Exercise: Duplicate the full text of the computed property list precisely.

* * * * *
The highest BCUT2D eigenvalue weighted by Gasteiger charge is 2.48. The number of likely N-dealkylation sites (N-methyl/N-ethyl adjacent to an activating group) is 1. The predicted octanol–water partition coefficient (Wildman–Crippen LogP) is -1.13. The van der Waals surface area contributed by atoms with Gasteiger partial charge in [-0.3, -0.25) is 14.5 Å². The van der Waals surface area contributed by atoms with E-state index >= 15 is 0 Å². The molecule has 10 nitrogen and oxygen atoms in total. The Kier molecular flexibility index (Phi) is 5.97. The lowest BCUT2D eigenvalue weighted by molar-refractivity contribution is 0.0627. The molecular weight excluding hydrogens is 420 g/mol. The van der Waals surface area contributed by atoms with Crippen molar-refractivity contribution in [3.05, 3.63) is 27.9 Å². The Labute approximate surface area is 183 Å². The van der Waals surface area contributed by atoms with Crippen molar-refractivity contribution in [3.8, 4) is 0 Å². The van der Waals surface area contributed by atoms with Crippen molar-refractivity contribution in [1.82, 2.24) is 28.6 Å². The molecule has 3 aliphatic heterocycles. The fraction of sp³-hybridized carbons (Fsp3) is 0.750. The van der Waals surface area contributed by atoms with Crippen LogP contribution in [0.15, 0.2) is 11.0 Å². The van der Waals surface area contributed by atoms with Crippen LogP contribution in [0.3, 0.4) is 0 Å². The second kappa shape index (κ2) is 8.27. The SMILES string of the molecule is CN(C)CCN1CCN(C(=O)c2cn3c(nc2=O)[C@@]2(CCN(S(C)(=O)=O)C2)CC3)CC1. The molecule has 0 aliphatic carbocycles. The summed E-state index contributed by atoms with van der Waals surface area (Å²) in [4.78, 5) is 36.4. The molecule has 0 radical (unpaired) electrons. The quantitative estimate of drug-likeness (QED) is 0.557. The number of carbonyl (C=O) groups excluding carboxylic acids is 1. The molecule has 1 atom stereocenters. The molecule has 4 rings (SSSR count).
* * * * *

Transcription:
The highest BCUT2D eigenvalue weighted by Gasteiger charge is 2.48. The number of likely N-dealkylation sites (N-methyl/N-ethyl adjacent to an activating group) is 1. The predicted octanol–water partition coefficient (Wildman–Crippen LogP) is -1.13. The van der Waals surface area contributed by atoms with Gasteiger partial charge in [-0.3, -0.25) is 14.5 Å². The van der Waals surface area contributed by atoms with E-state index >= 15 is 0 Å². The molecule has 10 nitrogen and oxygen atoms in total. The Kier molecular flexibility index (Phi) is 5.97. The lowest BCUT2D eigenvalue weighted by molar-refractivity contribution is 0.0627. The molecular weight excluding hydrogens is 420 g/mol. The van der Waals surface area contributed by atoms with Crippen molar-refractivity contribution in [3.05, 3.63) is 27.9 Å². The Labute approximate surface area is 183 Å². The van der Waals surface area contributed by atoms with Crippen molar-refractivity contribution in [3.8, 4) is 0 Å². The van der Waals surface area contributed by atoms with Crippen molar-refractivity contribution in [1.82, 2.24) is 28.6 Å². The molecule has 3 aliphatic heterocycles. The fraction of sp³-hybridized carbons (Fsp3) is 0.750. The van der Waals surface area contributed by atoms with Crippen LogP contribution in [0.15, 0.2) is 11.0 Å². The van der Waals surface area contributed by atoms with Crippen LogP contribution in [0.3, 0.4) is 0 Å². The second kappa shape index (κ2) is 8.27. The SMILES string of the molecule is CN(C)CCN1CCN(C(=O)c2cn3c(nc2=O)[C@@]2(CCN(S(C)(=O)=O)C2)CC3)CC1. The molecule has 0 aliphatic carbocycles. The summed E-state index contributed by atoms with van der Waals surface area (Å²) in [4.78, 5) is 36.4. The molecule has 0 radical (unpaired) electrons. The quantitative estimate of drug-likeness (QED) is 0.557. The number of carbonyl (C=O) groups excluding carboxylic acids is 1. The molecule has 1 atom stereocenters. The molecule has 4 rings (SSSR count).